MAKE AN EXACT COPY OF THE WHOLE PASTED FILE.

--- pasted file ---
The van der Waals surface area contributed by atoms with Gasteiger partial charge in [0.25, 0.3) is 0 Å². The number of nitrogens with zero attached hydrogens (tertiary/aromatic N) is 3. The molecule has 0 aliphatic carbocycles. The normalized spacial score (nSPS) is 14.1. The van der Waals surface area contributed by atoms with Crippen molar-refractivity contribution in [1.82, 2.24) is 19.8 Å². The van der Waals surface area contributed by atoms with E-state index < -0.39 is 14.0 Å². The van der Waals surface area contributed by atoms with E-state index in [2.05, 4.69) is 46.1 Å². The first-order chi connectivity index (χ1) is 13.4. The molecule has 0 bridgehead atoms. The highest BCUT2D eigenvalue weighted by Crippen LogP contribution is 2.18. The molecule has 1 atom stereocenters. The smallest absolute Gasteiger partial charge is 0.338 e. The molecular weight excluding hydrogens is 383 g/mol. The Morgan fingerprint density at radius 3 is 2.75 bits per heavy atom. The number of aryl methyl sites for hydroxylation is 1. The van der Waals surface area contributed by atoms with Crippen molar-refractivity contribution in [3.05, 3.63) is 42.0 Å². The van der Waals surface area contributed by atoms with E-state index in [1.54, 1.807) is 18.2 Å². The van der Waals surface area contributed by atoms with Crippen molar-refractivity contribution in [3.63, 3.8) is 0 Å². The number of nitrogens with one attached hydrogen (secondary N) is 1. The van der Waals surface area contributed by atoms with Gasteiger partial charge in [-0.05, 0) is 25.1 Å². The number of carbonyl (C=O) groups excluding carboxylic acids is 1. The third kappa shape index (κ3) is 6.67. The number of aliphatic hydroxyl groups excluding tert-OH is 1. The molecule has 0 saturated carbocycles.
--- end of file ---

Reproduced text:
The van der Waals surface area contributed by atoms with Gasteiger partial charge in [0.25, 0.3) is 0 Å². The number of nitrogens with zero attached hydrogens (tertiary/aromatic N) is 3. The molecule has 0 aliphatic carbocycles. The normalized spacial score (nSPS) is 14.1. The van der Waals surface area contributed by atoms with Crippen molar-refractivity contribution in [1.82, 2.24) is 19.8 Å². The van der Waals surface area contributed by atoms with E-state index < -0.39 is 14.0 Å². The van der Waals surface area contributed by atoms with E-state index in [2.05, 4.69) is 46.1 Å². The first-order chi connectivity index (χ1) is 13.4. The molecule has 0 bridgehead atoms. The highest BCUT2D eigenvalue weighted by Crippen LogP contribution is 2.18. The molecule has 1 atom stereocenters. The smallest absolute Gasteiger partial charge is 0.338 e. The molecular weight excluding hydrogens is 383 g/mol. The Morgan fingerprint density at radius 3 is 2.75 bits per heavy atom. The number of aryl methyl sites for hydroxylation is 1. The van der Waals surface area contributed by atoms with Crippen molar-refractivity contribution in [3.05, 3.63) is 42.0 Å². The van der Waals surface area contributed by atoms with E-state index in [1.54, 1.807) is 18.2 Å². The van der Waals surface area contributed by atoms with Crippen molar-refractivity contribution in [3.63, 3.8) is 0 Å². The number of nitrogens with one attached hydrogen (secondary N) is 1. The van der Waals surface area contributed by atoms with Gasteiger partial charge in [-0.05, 0) is 25.1 Å². The number of carbonyl (C=O) groups excluding carboxylic acids is 1. The third kappa shape index (κ3) is 6.67. The number of aliphatic hydroxyl groups excluding tert-OH is 1. The molecule has 0 saturated carbocycles.